Tuesday, March 8, 2011

Is it Selfish Not to Have Kids? A Parent’s Perspective

Kudos to Trent Hamm, a parent who tacked the prickly question “Is it selfish not to have kids?” in a blog post on Christian Science Monitor.com.

It was so refreshing to read a post from a parent who was willing to acknowledge that although he knew going in that kids were going to be expensive and that being a parent would be a challenge he chose to have children because he “deeply want[ed]” the experience of being a parent.

I love this guy because he took ownership of his “want” and didn’t wear his parent role as a cloak of martyrdom or as a way to be holier than thou. For him parenthood was simply a personal goal, something he was drawn to and wanted to succeed at.

“For me, the price of being a parent is one I’m willing to pay, because being a parent is something I’m intrinsically driven to do.” He has also noticed that “other people don’t have that drive.”

I found myself nodding in agreement as Hamm summed up his beliefs:

My belief is that if you don’t wish to have children, don’t have children. If you think that children are more trouble than they’re worth, you probably should not have children.

I also believe that if you feel driven to have a child, you should do everything you can to prepare to be the best parent you can be. This means spending the time to really figure out who you are, how to control your emotions, how to teach, and most mportantly, how to be patient.

The world needs both parents and non-parents. There is a lot of societal value in a wide range of skills, abilities, and thoughts. I absolutely feel that being a parent is a noble choice, but that does not imply that DINKs are not making a noble choice. They’re making a different one in line with their values, goals, and talents.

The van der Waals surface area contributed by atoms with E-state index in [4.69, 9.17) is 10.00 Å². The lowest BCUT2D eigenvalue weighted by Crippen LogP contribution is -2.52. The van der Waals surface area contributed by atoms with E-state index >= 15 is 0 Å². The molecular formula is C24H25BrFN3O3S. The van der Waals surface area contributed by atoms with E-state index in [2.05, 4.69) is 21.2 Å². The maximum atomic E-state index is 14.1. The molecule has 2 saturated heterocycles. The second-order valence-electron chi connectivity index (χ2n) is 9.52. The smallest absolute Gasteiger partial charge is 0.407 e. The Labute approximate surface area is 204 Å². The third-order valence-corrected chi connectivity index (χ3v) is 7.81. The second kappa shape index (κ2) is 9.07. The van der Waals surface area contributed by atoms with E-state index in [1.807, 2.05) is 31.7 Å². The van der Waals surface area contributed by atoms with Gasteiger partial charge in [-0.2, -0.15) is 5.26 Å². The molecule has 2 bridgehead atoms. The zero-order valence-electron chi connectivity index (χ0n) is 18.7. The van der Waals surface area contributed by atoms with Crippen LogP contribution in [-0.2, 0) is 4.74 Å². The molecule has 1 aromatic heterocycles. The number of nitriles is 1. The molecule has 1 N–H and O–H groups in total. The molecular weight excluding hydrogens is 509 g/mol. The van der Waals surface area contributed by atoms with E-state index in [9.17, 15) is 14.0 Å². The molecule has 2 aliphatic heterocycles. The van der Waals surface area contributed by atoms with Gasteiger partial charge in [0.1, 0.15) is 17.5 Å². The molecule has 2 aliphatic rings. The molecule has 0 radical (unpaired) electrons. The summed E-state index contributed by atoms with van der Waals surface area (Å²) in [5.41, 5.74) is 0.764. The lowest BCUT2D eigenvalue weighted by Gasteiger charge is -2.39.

Very Cool.

Flickr Photo by RealEstateZebra


Unknown said...

I would add that anyone who chooses to be a parent should realize that they are up for at least "twenty years of hard labor" and maybe even longer, depending on when that child "leaves the nest." Be willing to put other personal desires on hold, indefinitely, if not forever. The desire to be a parent overrides everything else. If, after knowing that you are basically giving up your own life in many ways for the life of another, and you are still passionate to do it, then do it. But society doesn't need any more unwanted, unloved children. Far too many of those as it is.

Courtney Mroch said...

What a well-balanced insight he lent. This was refreshing. I'm always amazed by the people who view being childless as selfish. It's just as selfish to want a child. And don't even get me started on the people who undergo infertility treatments or adoption. They want to be parents so bad they're willing to do anything. That's selfish too. Yet for some reason that's a good selfish? But me choosing not to have kids is a bad selfish? Perplexing.

Dana said...

From a Darwinian perspective, having a child is just about the most selfish thing you could possibly do. One the other hand, it is those whom choose not to have children whom are sacrificing their genetic legacy.

Laura S. Scott said...

Dana--Personally I'm Okay with sacrificing my genetic legacy. I don't hold that as a primary value in my life, but that's just me.

Temujin said...

Refreshing perspective, though he never really addressed the question of selfishness. I don't think being childfree is selfish, but let's just say for the sake of argument that it is. If I'm childfree for selfish reasons, who am I hurting?

From what I keep hearing from evangelical pronatalists, I'll regret not having children. So, the person I'm hurting most is myself. How can it be selfish to choose to make my life worse? You can't have it both ways -- if having children is so wonderful, how could being childfree be selfish? If I'm selfish for being childfree, that must mean that there's great individual enjoyment from being childfree. yes, my point exactly.

Laura S. Scott said...

Temujin: I love your comment. Yes you can't have it both ways!